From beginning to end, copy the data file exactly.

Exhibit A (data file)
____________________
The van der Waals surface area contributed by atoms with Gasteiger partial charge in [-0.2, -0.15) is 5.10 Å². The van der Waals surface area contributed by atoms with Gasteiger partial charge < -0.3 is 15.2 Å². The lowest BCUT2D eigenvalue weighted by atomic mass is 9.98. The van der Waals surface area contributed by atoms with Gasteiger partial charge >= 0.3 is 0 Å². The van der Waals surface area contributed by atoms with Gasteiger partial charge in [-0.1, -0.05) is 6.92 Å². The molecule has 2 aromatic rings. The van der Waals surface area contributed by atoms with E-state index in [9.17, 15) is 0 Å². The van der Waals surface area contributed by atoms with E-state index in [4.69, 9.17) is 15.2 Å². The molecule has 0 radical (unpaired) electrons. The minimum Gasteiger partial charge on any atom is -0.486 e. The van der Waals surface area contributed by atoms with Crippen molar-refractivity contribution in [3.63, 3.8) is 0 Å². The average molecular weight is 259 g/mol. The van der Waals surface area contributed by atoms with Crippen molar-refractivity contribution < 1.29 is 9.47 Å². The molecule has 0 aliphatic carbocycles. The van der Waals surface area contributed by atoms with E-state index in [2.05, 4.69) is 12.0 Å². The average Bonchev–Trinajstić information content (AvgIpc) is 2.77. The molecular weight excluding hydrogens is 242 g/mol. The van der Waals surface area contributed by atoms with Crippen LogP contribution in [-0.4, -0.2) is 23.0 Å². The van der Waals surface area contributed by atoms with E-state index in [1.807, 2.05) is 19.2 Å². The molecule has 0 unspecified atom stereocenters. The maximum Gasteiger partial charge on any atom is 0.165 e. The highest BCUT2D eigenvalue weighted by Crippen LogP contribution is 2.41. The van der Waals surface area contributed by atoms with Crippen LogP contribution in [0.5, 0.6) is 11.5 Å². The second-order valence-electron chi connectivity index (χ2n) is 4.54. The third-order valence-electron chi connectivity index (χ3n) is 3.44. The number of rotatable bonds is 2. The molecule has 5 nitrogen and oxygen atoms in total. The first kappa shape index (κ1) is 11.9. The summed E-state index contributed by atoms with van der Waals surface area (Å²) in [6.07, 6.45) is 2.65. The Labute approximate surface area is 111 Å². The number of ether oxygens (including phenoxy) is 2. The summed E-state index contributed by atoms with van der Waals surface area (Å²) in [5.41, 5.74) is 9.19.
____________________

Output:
The van der Waals surface area contributed by atoms with Gasteiger partial charge in [-0.2, -0.15) is 5.10 Å². The van der Waals surface area contributed by atoms with Gasteiger partial charge < -0.3 is 15.2 Å². The lowest BCUT2D eigenvalue weighted by atomic mass is 9.98. The van der Waals surface area contributed by atoms with Gasteiger partial charge >= 0.3 is 0 Å². The van der Waals surface area contributed by atoms with Gasteiger partial charge in [-0.1, -0.05) is 6.92 Å². The molecule has 2 aromatic rings. The van der Waals surface area contributed by atoms with E-state index in [9.17, 15) is 0 Å². The van der Waals surface area contributed by atoms with E-state index in [4.69, 9.17) is 15.2 Å². The molecule has 0 radical (unpaired) electrons. The minimum Gasteiger partial charge on any atom is -0.486 e. The van der Waals surface area contributed by atoms with Crippen molar-refractivity contribution in [3.63, 3.8) is 0 Å². The average molecular weight is 259 g/mol. The van der Waals surface area contributed by atoms with Crippen molar-refractivity contribution < 1.29 is 9.47 Å². The molecule has 0 aliphatic carbocycles. The van der Waals surface area contributed by atoms with E-state index in [2.05, 4.69) is 12.0 Å². The average Bonchev–Trinajstić information content (AvgIpc) is 2.77. The molecular weight excluding hydrogens is 242 g/mol. The van der Waals surface area contributed by atoms with Crippen LogP contribution in [-0.4, -0.2) is 23.0 Å². The van der Waals surface area contributed by atoms with E-state index in [1.807, 2.05) is 19.2 Å². The molecule has 0 unspecified atom stereocenters. The maximum Gasteiger partial charge on any atom is 0.165 e. The highest BCUT2D eigenvalue weighted by Crippen LogP contribution is 2.41. The van der Waals surface area contributed by atoms with Crippen LogP contribution in [0.5, 0.6) is 11.5 Å². The second-order valence-electron chi connectivity index (χ2n) is 4.54. The third-order valence-electron chi connectivity index (χ3n) is 3.44. The number of rotatable bonds is 2. The molecule has 5 nitrogen and oxygen atoms in total. The first kappa shape index (κ1) is 11.9. The summed E-state index contributed by atoms with van der Waals surface area (Å²) in [6.07, 6.45) is 2.65. The Labute approximate surface area is 111 Å². The number of ether oxygens (including phenoxy) is 2. The summed E-state index contributed by atoms with van der Waals surface area (Å²) in [5.41, 5.74) is 9.19.